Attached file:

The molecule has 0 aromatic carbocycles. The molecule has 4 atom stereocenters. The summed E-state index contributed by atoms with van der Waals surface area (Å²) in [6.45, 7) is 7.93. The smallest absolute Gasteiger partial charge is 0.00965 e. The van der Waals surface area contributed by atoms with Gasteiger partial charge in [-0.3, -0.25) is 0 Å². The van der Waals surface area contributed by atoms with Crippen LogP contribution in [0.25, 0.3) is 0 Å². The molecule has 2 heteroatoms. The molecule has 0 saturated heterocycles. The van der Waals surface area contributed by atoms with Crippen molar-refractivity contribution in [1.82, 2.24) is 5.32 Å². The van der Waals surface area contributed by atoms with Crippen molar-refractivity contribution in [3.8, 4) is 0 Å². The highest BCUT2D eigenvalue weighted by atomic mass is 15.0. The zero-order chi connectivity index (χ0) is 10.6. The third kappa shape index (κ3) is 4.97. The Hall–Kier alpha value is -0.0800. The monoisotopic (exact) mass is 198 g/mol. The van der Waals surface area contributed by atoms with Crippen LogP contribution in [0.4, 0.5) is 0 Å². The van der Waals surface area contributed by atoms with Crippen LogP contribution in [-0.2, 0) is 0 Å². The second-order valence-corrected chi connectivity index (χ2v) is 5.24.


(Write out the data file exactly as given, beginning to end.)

The molecule has 0 aromatic carbocycles. The molecule has 4 atom stereocenters. The summed E-state index contributed by atoms with van der Waals surface area (Å²) in [6.45, 7) is 7.93. The smallest absolute Gasteiger partial charge is 0.00965 e. The van der Waals surface area contributed by atoms with Gasteiger partial charge in [-0.3, -0.25) is 0 Å². The van der Waals surface area contributed by atoms with Crippen LogP contribution in [0.25, 0.3) is 0 Å². The molecule has 2 heteroatoms. The molecule has 0 saturated heterocycles. The van der Waals surface area contributed by atoms with Crippen molar-refractivity contribution in [1.82, 2.24) is 5.32 Å². The van der Waals surface area contributed by atoms with Crippen molar-refractivity contribution in [3.8, 4) is 0 Å². The highest BCUT2D eigenvalue weighted by atomic mass is 15.0. The zero-order chi connectivity index (χ0) is 10.6. The third kappa shape index (κ3) is 4.97. The Hall–Kier alpha value is -0.0800. The monoisotopic (exact) mass is 198 g/mol. The van der Waals surface area contributed by atoms with Crippen LogP contribution in [0.4, 0.5) is 0 Å². The van der Waals surface area contributed by atoms with Crippen LogP contribution in [-0.2, 0) is 0 Å². The second-order valence-corrected chi connectivity index (χ2v) is 5.24.